Sadokhin and Kryvoruchko were arrested by Ukrainian authorities; Naumov was arrested June 7 in Serbia, where law enforcement officers found him with a suspected German smuggler and 600,000 euros, $125,000 and a stash of emeralds. Kyiv is fighting for his extradition to face charges at home.

“There are so many regional SBU managers who have behaved in really strange ways. Some fled. A guy, for example, in Chernihiv, he [burned down] the whole SBU building for no reason, you know, because he said he didn’t have time to get all the documents out,” said the senior Ukrainian official who spoke to POLITICO. Police and other law enforcement agencies in the city successfully removed sensitive documents from their offices, the official said.

Known by its Ukrainian acronym, the SBU is the successor agency to the Soviet-era KGB. With over 30,000 staff, the SBU is more than seven times the size of Britain’s MI5 and almost the size of the FBI – which employs 35,000 people – despite Ukraine being 16 times smaller than the United States. While tasked with traditional domestic intelligence and counter-intelligence gathering, the SBU’s activities also go beyond the scope of similar agencies in Western countries; among its functions is the fight against economic crimes and corruption.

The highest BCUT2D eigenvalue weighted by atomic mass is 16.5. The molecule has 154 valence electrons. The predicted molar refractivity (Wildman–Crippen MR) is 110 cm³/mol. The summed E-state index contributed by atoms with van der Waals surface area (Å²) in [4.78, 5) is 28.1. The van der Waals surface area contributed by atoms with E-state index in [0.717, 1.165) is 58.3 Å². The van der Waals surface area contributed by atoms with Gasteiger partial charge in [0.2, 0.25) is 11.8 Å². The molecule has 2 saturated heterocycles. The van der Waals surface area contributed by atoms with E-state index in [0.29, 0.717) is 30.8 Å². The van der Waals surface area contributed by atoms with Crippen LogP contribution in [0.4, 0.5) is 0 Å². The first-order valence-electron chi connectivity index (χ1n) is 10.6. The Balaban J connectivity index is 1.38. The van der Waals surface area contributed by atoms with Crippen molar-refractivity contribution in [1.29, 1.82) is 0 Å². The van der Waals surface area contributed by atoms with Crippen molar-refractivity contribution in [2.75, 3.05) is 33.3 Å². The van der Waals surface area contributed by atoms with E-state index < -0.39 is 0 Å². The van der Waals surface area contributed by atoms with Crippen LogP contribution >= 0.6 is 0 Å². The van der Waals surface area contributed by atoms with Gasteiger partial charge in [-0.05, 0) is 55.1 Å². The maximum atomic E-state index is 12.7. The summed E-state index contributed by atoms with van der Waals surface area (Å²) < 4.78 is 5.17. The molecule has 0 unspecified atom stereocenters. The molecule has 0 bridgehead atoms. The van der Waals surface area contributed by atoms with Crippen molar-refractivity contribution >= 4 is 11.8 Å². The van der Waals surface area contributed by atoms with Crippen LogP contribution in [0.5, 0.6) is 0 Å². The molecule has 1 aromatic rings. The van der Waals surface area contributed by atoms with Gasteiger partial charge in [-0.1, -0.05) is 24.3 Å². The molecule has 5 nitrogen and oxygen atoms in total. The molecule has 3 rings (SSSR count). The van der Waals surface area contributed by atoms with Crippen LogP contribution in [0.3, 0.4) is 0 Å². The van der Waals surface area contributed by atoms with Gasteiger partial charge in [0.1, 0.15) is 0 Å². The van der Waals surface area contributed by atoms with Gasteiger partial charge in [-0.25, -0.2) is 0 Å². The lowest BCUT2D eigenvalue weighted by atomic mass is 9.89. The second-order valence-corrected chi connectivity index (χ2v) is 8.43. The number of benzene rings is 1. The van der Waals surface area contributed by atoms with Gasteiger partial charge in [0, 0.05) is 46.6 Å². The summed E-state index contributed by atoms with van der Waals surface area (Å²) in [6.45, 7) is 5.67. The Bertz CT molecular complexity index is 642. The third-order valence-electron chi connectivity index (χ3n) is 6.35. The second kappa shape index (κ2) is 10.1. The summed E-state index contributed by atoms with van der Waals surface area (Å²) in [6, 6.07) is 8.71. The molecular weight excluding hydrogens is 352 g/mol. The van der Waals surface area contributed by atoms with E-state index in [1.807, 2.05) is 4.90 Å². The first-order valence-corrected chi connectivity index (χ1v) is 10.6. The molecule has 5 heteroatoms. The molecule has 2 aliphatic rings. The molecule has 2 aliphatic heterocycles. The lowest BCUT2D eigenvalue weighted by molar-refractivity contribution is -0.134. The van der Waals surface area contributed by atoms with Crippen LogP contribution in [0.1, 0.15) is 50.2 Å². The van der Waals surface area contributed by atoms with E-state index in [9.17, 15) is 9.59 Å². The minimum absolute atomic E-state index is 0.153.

With this broad mandate, there have long been accusations of abuse of power and corruption within the agency, including in units meant to tackle these very things, and it has largely proven impervious to change. . Indeed, attempts to reform the SBU have failed.

It is also known to be infiltrated by Russian spies, to the detriment of the country’s security interests and despite efforts to root them out.

Critics of the agency reached critical mass in 2018, when the SBU faked the death of a dissident Russian journalist to allegedly expose a commando hired by Moscow to assassinate high-profile figures in Ukraine. International media watchdogs were outraged and Western governments grimaced.